It was in this peculiarly Texan atmosphere that I came upon Jimmy Calton.
He was standing by the open hood of one of those mechanical miracles known as a "tin lizzy," holding a sooted spark-plug in a cloth in one hand and attempting to clean it with the other. He was swearing the while, dispassionately, in a curious mingling of good Anglo-Saxon and 'dobe Spanish.
"Hello, Jimmy," I said listlessly.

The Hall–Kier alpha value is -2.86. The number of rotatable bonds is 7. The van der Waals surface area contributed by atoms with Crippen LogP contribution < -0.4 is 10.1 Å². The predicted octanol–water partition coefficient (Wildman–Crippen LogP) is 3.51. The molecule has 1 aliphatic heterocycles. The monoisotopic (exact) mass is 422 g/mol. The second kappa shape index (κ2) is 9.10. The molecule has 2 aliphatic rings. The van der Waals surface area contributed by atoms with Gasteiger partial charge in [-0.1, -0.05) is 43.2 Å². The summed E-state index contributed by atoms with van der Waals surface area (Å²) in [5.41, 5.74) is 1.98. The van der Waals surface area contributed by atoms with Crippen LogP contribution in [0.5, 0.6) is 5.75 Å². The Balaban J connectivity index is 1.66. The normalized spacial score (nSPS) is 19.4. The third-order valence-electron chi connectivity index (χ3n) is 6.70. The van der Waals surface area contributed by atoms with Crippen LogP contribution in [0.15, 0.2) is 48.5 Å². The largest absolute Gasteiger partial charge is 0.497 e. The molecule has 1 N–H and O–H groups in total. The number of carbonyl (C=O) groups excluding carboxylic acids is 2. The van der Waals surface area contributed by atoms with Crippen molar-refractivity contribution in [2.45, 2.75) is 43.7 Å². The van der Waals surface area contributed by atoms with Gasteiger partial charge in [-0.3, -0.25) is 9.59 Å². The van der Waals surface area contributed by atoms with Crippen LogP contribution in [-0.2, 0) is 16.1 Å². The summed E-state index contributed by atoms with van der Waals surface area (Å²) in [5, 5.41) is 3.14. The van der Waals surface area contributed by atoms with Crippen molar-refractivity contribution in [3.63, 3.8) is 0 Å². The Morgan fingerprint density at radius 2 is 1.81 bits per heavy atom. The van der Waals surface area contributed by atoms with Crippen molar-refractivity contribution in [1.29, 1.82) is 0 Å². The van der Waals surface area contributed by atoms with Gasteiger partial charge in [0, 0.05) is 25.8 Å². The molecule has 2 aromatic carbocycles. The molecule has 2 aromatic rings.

He looked up and nodded.
"Say, you look hot," he observed. "Come on an' ride a ways with me. Lizzy heah'll be runnin' in a minute, an' you can tie yo' pony on behind."
"Going anywhere in particular?" I asked.
"Over t' see th' coroner," he told me. "Ol' Abe Martin got shot th' other day an' folks are say